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Many pieces of popculture (like assassins creed or the aboleths in dungeons and dragons) use the concept of a genetic memory. How realistic is this concept?
In particular, I am interested in cephalopods or similar animals. When discussion cephalopod civilizations, many people criticize the idea, because the parents do not form close bonds to their offspring and die before they could teach them anything.
Cephalopods rely on having many babies (r-selection), because they lack any real ways to defend themselves.

Cephalopods are also known for their unique way of evolution through changing their mRNA.
Could a species exist, that passes off knowledge to the next generation directly, by inheriting not a "blank" brain, but basically a copy of the brain of the mother. The individual brain structure would be coded in the DNA of the animal.
Of course, learning and memory would eventually be a problem, but the animal could forget knowledge either after a few generations, or just forget unused knowledge, just like humans do.

A species like that could learn from previous generations without giving up r-selection, or the unique reproduction of cephalopods (that is, dying after giving birth).
How realistic is this concept? Could it evolve naturally? If not, could we eventually create a being that has this ability artificially (through genetic modification)?

Edit:
Most structures in the brain are already fixed before birth (I assume through the genome). For example, the structures that let us see or control basic movements or instincts. So structures can be coded genetically. The question really is, whether structures can be coded while the organism is still alive, so that it can give that modified genome to its offspring.

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    $\begingroup$ It is much easier for a cephalopod to change its behaviour than it is to evolve something seen nowhere on earth. $\endgroup$ – meaninglessname Sep 7 at 7:17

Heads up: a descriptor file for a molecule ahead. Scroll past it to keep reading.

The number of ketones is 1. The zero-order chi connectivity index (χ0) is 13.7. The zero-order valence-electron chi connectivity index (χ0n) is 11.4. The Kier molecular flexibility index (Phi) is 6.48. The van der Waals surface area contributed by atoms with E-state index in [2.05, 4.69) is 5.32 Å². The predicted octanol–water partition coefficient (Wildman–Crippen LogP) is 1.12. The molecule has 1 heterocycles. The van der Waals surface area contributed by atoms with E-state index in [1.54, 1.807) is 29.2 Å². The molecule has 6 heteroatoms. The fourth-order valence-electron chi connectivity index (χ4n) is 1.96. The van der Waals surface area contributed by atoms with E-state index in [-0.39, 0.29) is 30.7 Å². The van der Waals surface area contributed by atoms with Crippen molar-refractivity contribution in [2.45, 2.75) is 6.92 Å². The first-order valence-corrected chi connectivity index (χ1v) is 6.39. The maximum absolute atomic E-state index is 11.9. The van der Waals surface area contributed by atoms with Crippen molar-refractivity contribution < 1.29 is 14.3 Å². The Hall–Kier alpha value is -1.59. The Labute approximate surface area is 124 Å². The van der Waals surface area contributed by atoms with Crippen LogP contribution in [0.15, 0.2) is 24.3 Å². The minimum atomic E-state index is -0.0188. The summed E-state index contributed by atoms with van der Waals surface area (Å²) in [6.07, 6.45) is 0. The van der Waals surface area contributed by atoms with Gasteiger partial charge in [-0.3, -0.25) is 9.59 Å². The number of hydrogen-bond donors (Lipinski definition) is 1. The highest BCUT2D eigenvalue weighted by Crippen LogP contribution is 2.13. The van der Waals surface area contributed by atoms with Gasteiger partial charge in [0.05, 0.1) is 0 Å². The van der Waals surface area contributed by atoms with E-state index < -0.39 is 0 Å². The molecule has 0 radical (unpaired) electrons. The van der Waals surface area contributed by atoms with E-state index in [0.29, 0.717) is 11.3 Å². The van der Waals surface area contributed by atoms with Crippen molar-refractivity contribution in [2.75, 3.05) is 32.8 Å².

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    $\begingroup$ yes, but would such a concept be possible? $\endgroup$ – Jonathan Böcker Sep 7 at 7:32
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    $\begingroup$ If your species reproduce sexually, mapping brain directly to DNA might be very dangerous. You may get too many babies with weird synapses due to DNA recombination (wikiwand.com/en/Genetic_recombination). Also, what kind of information do you want to pass via genetic memory? Some types are easier than the other. $\endgroup$ – Otkin Sep 7 at 10:03
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    $\begingroup$ I want it to be the other way around. Brain influencing the genome, not genome influencing brain. $\endgroup$ – Jonathan Böcker Sep 7 at 10:41
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    $\begingroup$ No matter the plausibility, this would be a really cool philosophical device. If memories make the soul, and these memories are passed down non-vicariously, then these cephalopods have immortal souls. How cool is that? $\endgroup$ – Palbitt Sep 7 at 22:12
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The concept is sound and has already evolved, for example in the Planaria flatworm and other organisms.

These organisms appear to store memories not (just?) in their brains but in specialized DNA sequences, that are then "re-read" upon occasion. As a result, a decapitated planaria will grow back its head and remember things that happened before it lost its brain.

Injecting cellular DNA (not nuclear DNA) into a Planaria also works. The memories are not active, they appear to need to be "restimulated", but if you teach something to a Planaria after, say, 200 repetitions, the receiving "blank" Planarias will learn it after just one repetition.

There is a SF/Horror story ("David's Worm" by Brian Lumley) in which a boy takes home a mutated Planaria and frees it in a pond, whereupon the planaria proceeds to eat all fishes in the pond, growing in size and acquiring the fish' knowledge

until the child disappears, and the mother breaks out in hysterics when the following morning she sees a shapeless lump of protoplasm sitting in the child's breakfast chair and calling her Mommy.

How it could work

Each brain neuron assigns itself a non-unique semi-random DNA UID during early development; this UID depends on the nearby neurons, in other words the neuron has something akin to a postal code. All neurons in a given neighbourhood will very likely share the same UID or similar versions of the same.

Then, the neuron behaviour is based on the state of its microtubule network - I'm cribbing this off Penrose and Hameroff's OOR theory of consciousness - but this state is initialised and refreshed off specific strings of DNA. This "memory DNA" circulates reasonably freely as tightly wound DNA minutes, and is "read" based on an initiator sequence that, you guessed it, includes a UID. So, the neurons in the speech center will only ever decode speech-center memory tapes.